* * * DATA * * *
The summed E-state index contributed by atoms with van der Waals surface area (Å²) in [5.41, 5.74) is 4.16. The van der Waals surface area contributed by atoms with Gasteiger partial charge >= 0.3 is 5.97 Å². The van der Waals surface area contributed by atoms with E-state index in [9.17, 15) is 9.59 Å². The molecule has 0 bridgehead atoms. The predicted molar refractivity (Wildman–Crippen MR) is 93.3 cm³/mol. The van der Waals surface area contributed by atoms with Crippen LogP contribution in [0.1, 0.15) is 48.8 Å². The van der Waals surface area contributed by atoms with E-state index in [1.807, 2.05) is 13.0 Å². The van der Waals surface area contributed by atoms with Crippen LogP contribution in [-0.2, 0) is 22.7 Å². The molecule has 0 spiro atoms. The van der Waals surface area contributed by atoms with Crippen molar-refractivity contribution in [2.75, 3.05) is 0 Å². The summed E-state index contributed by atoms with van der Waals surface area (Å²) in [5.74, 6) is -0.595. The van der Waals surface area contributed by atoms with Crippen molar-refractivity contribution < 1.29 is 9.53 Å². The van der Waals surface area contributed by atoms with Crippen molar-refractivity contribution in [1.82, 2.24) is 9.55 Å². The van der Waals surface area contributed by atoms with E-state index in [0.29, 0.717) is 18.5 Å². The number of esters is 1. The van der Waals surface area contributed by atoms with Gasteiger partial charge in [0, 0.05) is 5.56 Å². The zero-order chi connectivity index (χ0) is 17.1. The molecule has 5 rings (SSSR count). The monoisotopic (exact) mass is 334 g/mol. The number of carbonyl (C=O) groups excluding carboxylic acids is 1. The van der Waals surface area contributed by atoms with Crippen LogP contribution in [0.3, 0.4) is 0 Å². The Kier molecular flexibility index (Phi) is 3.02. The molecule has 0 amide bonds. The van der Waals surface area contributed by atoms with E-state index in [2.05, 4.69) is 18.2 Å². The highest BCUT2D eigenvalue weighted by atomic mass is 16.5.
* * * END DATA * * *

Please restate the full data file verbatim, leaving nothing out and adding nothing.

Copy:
The summed E-state index contributed by atoms with van der Waals surface area (Å²) in [5.41, 5.74) is 4.16. The van der Waals surface area contributed by atoms with Gasteiger partial charge >= 0.3 is 5.97 Å². The van der Waals surface area contributed by atoms with E-state index in [9.17, 15) is 9.59 Å². The molecule has 0 bridgehead atoms. The predicted molar refractivity (Wildman–Crippen MR) is 93.3 cm³/mol. The van der Waals surface area contributed by atoms with Crippen LogP contribution in [0.1, 0.15) is 48.8 Å². The van der Waals surface area contributed by atoms with E-state index in [1.807, 2.05) is 13.0 Å². The van der Waals surface area contributed by atoms with Crippen LogP contribution in [-0.2, 0) is 22.7 Å². The molecule has 0 spiro atoms. The van der Waals surface area contributed by atoms with Crippen molar-refractivity contribution in [2.75, 3.05) is 0 Å². The summed E-state index contributed by atoms with van der Waals surface area (Å²) in [5.74, 6) is -0.595. The van der Waals surface area contributed by atoms with Crippen molar-refractivity contribution < 1.29 is 9.53 Å². The van der Waals surface area contributed by atoms with Crippen molar-refractivity contribution in [1.82, 2.24) is 9.55 Å². The van der Waals surface area contributed by atoms with E-state index in [0.29, 0.717) is 18.5 Å². The number of esters is 1. The van der Waals surface area contributed by atoms with Gasteiger partial charge in [0, 0.05) is 5.56 Å². The zero-order chi connectivity index (χ0) is 17.1. The molecule has 5 rings (SSSR count). The monoisotopic (exact) mass is 334 g/mol. The number of carbonyl (C=O) groups excluding carboxylic acids is 1. The van der Waals surface area contributed by atoms with Crippen LogP contribution in [0.3, 0.4) is 0 Å². The Kier molecular flexibility index (Phi) is 3.02. The molecule has 0 amide bonds. The van der Waals surface area contributed by atoms with E-state index in [2.05, 4.69) is 18.2 Å². The highest BCUT2D eigenvalue weighted by atomic mass is 16.5.